Some of The Best (and Worst) Book to Movie Adaptations In My Opinion

Ashika Srivastava, Staff Writer

Which is better: the book or the movie? If you’re anything like me, the answer to this question is almost always the book. And why wouldn’t it be? Books have a lot more room to work with when it comes to plot, character development, and detail. It is normal for me to read 600+ page books, yet I won’t be able to sit through a three to four hour long movie. Most movies aren’t even that long to begin with unless you’re counting outrageous Indian Bollywood dramas, which I bet most people besides me haven’t seen.

However, there have definitely been many cases where the movie was just as good as the book, or even better. Sometimes, extremely popular book-based movies can even bring light to books people have never heard of (definitely happened many times, in my case). So, as to continue my tradition of making lists when I don’t know what to write about, this is my personal list of some of the best and worst book to movie adaptations.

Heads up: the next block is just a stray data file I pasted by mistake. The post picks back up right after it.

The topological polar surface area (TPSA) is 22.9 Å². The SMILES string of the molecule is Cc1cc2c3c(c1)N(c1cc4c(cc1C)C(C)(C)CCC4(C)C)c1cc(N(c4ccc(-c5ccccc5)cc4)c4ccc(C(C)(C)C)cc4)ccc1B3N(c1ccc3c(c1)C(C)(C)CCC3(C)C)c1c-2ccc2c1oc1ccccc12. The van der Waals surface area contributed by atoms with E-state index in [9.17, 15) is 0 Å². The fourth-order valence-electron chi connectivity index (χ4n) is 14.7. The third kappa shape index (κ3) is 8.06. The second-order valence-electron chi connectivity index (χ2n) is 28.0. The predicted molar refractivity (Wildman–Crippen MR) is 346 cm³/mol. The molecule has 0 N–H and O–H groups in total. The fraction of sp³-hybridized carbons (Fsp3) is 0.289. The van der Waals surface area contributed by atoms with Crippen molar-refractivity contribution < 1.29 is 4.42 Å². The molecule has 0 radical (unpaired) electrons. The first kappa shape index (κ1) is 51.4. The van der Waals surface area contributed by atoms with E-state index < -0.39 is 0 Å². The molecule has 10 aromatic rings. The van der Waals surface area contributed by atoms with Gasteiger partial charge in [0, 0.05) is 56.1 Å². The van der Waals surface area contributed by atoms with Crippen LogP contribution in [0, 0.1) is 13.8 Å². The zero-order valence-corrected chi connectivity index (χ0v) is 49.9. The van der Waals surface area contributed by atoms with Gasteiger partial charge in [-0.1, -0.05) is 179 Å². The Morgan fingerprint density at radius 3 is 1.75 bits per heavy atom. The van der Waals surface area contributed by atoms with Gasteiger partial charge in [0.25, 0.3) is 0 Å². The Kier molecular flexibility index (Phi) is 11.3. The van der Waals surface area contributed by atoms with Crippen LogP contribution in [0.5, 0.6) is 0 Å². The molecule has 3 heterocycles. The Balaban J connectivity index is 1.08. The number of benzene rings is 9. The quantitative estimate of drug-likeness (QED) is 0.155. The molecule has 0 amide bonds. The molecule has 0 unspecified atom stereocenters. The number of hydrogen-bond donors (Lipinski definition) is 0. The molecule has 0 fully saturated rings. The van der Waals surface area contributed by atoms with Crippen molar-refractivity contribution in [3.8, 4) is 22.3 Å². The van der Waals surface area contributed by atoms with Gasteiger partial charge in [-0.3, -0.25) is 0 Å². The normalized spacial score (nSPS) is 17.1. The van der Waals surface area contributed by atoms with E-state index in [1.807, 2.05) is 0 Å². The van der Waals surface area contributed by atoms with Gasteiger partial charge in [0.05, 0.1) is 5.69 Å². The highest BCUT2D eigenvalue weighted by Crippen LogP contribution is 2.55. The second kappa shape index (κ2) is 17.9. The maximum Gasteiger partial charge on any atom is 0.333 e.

Side Note: I’ve decided to stop using the word “worst” because none of the movies are terrible. They just miss the mark at times and really don’t live up to the expectations of the book.

Not Good: The Giver

I remember reading this book back in middle school and not understanding it at all. The main plot and basic concept of the book was too abstract for my little middle school brain to comprehend. I had even performed a full stage play on The Giver in the sixth grade, just blindly reading my lines and smiling one or twice. Obviously, when I got to be a little older, I was able to understand just how creative and thought-provoking the entire story really was. It had been my very first introduction to what was going to be a long list of young adult dystopian novels.

About 20 years after the book was published, the movie adaptation was released and it garnered mostly mixed reviews. I think this significant time gap between the release of the book and the movie definitely played a role in the major differences between them. Because the movie was released in 2014, within the era of movies such as The Hunger Games and Divergent, The Giver gave off about the same type of dystopian novel vibes. The creators focused less on the main relationship between Jonas and The Giver and more on creating intricate action sequences and a full-blown romance, which took away from the entire meaning of the book itself. In short, the movie was more “Hollywood-like” and not an accurate representation of the important messages and relationships portrayed in the book. If you’re still keen on watching it, skip to Taylor Swift’s cameo so you can start off strong.